How Farms Are Started

Three hundred sixty-five days, more or less — that’s the time it took. When Mitchell Morse and Chris Margetts told their friends they planned to start a farm, no one expected to see it in a year’s time. Because back then Mitchell and Chris were living in the city, in Vancouver, with no land or tools — just an idea, a picture in their heads of how they would start a farm.

Of course, there was also that longing to return to their roots. For Chris, who grew up in the small town of Sidney, not far from Victoria on Vancouver Island, and lived for six years on a llama ranch on the Sunshine Coast, a city allotment garden in Vancouver was never going to cut it.

Farm to Plate

And so they began by thinking about what they wanted on the plate. Mitchell, a pastry chef who’d worked “in all the really good restaurants in Vancouver” could picture the beautiful foods they’d grow and how they would look prepared and served up fresh. They named their venture The Fickle Fig.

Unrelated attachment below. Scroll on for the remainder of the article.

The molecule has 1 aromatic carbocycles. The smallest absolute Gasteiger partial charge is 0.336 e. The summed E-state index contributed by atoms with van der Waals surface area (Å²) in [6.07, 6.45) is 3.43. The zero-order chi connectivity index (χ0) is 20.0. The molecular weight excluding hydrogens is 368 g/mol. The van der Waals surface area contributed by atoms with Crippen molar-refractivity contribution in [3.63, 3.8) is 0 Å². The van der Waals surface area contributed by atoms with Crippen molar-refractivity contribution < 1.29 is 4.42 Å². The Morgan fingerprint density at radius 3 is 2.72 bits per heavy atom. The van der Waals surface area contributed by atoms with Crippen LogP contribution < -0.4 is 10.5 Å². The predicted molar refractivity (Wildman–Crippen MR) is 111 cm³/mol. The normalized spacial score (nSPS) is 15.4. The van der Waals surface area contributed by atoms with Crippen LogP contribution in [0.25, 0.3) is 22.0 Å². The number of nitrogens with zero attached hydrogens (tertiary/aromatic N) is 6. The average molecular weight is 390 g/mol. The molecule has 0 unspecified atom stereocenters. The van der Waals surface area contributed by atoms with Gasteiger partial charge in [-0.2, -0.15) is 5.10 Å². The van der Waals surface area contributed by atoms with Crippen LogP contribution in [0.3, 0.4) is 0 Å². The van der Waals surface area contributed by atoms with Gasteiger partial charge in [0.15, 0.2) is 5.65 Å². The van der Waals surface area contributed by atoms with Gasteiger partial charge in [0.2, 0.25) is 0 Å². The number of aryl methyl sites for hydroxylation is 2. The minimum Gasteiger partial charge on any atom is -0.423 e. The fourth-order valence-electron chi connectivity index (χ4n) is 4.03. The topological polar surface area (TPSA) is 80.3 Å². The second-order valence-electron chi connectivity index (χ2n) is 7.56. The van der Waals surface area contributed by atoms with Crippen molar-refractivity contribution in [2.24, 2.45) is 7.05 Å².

"A beautiful, colourful salad of greens, berries, vegetables and flowers fresh from the farm."“For me the endgame is to have a restaurant in Sidney,” said Mitchell, whose eclectic background includes growing up on a dairy farm, a degree in chemistry and ceramics, time spent travelling the world, and training as a pastry chef. “It’s all about, ‘What do we have? What kind of dish can we make?’ versus ‘We have a dish in mind and let’s go find all the ingredients for it.’ I want to do it all: cheese-making, winemaking, bees, quail, rabbits….”

So, first the farm, then the restaurant. This first year would be all about making something out of nothing.

Finding Land

They began their search for farmland with certain ideas. They wanted a diversified farm, with many kinds of vegetables, herbs, fruit and animals. And they planned to follow permaculture and organic farming methods. They didn’t want to be dependent on tractors or other large farm equipment, and they hoped to minimize the need for outside inputs.